In adults with obesity, copeptin is linked with BMI but is not associated with long-term exposure to cortisol and cortisone

E.S. Van der Valk, B. Van der Voorn, A.M. Iyer, S.A.A. Van den Berg, M. Savas, Y.B. De Rijke, E.L.T. Van den Akker, O. Melander, E.F.C. Van Rossum

Research output: Contribution to JournalArticleAcademicpeer-review

Abstract

© 2020 European Society of Endocrinology.Context: Obesity and cardiometabolic diseases are associated with highe r long-term glucocorticoid levels, measured as scalp hair cortisol (HairF) and cortisone (HairE). Cardiometabo lic diseases have also been associated with copeptin, a stable surrogate marker for the arginine-vasopressin (AVP) syst em. Since AVP is, together with corticotropin-releasing hormone (CRH) an important regulator of the hypothalamic-pituit ary adrenal axis (HPA axis), we hypothesize that AVP contributes to chronic hypercortisolism in obesity. Objective: To investigate whether copeptin levels are associated with Hig her HairF and HairE levels in obesity. Design: A cross-sectional study in 51 adults with obesity (BMI ≥30 kg/m2). Methods: Associations and interactions between copeptin, HairF, HairE, and cardiometabolic parameters were cross-sectionally analyzed. Results: Copeptin was strongly associated with BMI and waist circumfere nce (WC) (rho = 0.364 and 0.530, P = 0.008 and <0.001, respectively), also after correction for confounders. Th ere were no associations between copeptin and HairF or HairE on a continuous or dichotomized scale, despite correction for confounders. Conclusion: In patients with obesity, AVP seems not a major contributor to the frequently observed high cortisol levels. Other factors which stimulate the HPA axis or affect cortisol sy nthesis or breakdown may be more important than the influence of AVP on long-term glucocorticoid levels in obesity.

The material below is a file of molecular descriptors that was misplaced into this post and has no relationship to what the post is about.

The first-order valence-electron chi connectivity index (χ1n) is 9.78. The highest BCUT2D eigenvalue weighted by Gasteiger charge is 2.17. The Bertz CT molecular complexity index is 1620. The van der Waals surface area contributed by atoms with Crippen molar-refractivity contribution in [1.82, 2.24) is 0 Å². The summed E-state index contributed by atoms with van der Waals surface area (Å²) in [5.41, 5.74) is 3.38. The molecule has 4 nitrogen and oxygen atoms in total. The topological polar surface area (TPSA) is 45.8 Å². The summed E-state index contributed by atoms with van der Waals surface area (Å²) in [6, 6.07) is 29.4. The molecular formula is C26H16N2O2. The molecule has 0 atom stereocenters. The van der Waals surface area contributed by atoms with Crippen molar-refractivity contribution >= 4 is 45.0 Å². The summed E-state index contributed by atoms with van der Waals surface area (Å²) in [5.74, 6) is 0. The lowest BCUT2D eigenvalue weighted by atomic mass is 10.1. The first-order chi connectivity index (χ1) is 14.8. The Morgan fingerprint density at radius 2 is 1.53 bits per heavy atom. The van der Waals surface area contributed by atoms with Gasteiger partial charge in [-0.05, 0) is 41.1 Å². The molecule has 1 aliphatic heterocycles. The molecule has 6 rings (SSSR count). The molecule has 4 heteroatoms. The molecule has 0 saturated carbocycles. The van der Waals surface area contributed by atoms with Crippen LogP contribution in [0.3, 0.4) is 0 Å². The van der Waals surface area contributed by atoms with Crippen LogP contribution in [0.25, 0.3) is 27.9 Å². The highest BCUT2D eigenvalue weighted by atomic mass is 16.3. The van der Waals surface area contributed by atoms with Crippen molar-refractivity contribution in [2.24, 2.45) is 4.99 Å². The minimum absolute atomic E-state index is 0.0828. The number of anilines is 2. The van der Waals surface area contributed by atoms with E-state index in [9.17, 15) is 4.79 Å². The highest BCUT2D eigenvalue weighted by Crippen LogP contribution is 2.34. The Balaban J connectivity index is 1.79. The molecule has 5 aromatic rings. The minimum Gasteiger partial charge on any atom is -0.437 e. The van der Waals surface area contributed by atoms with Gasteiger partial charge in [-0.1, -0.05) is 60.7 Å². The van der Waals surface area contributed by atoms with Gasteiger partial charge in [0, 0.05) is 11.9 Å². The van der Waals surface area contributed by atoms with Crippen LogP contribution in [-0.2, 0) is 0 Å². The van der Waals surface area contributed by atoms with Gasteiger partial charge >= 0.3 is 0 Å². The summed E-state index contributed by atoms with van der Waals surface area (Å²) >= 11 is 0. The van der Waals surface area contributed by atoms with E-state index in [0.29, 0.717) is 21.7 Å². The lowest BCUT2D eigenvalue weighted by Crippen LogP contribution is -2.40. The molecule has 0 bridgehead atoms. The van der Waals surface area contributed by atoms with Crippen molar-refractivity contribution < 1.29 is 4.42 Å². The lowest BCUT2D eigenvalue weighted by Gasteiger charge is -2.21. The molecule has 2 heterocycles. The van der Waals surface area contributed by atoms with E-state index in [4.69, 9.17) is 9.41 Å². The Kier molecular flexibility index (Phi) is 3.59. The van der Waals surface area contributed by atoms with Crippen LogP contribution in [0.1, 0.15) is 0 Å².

Original languageEnglish
Pages (from-to)669-676
JournalEuropean Journal of Endocrinology
Volume183
Issue number6
DOIs
Publication statusPublished - 1 Dec 2020
Externally publishedYes

Funding

The study was supported by a grant of the Elisabeth Foundation. E F C v R is funded by a Vidi grant from the Netherlands Organization of Scientific Research NWO (grant number: 91716453).

FundersFunder number
Netherlands Organization of Scientific Research NWO91716453
Elisabeth Severance Prentiss Foundation

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